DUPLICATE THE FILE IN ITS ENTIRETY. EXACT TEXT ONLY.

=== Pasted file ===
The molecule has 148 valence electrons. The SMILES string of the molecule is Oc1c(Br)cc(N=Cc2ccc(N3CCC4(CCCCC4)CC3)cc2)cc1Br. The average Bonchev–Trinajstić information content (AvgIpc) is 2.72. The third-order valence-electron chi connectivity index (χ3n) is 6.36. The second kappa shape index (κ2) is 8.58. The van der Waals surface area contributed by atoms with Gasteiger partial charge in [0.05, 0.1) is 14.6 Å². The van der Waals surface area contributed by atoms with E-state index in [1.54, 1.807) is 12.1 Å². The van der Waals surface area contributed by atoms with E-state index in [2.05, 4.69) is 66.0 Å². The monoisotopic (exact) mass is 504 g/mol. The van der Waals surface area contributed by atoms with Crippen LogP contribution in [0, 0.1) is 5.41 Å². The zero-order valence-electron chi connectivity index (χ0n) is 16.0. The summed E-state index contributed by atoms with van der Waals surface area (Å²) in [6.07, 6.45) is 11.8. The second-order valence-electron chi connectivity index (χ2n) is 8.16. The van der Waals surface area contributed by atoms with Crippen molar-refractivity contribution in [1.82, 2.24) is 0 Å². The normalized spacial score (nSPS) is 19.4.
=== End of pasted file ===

The molecule has 148 valence electrons. The SMILES string of the molecule is Oc1c(Br)cc(N=Cc2ccc(N3CCC4(CCCCC4)CC3)cc2)cc1Br. The average Bonchev–Trinajstić information content (AvgIpc) is 2.72. The third-order valence-electron chi connectivity index (χ3n) is 6.36. The second kappa shape index (κ2) is 8.58. The van der Waals surface area contributed by atoms with Gasteiger partial charge in [0.05, 0.1) is 14.6 Å². The van der Waals surface area contributed by atoms with E-state index in [1.54, 1.807) is 12.1 Å². The van der Waals surface area contributed by atoms with E-state index in [2.05, 4.69) is 66.0 Å². The monoisotopic (exact) mass is 504 g/mol. The van der Waals surface area contributed by atoms with Crippen LogP contribution in [0, 0.1) is 5.41 Å². The zero-order valence-electron chi connectivity index (χ0n) is 16.0. The summed E-state index contributed by atoms with van der Waals surface area (Å²) in [6.07, 6.45) is 11.8. The second-order valence-electron chi connectivity index (χ2n) is 8.16. The van der Waals surface area contributed by atoms with Crippen molar-refractivity contribution in [1.82, 2.24) is 0 Å². The normalized spacial score (nSPS) is 19.4.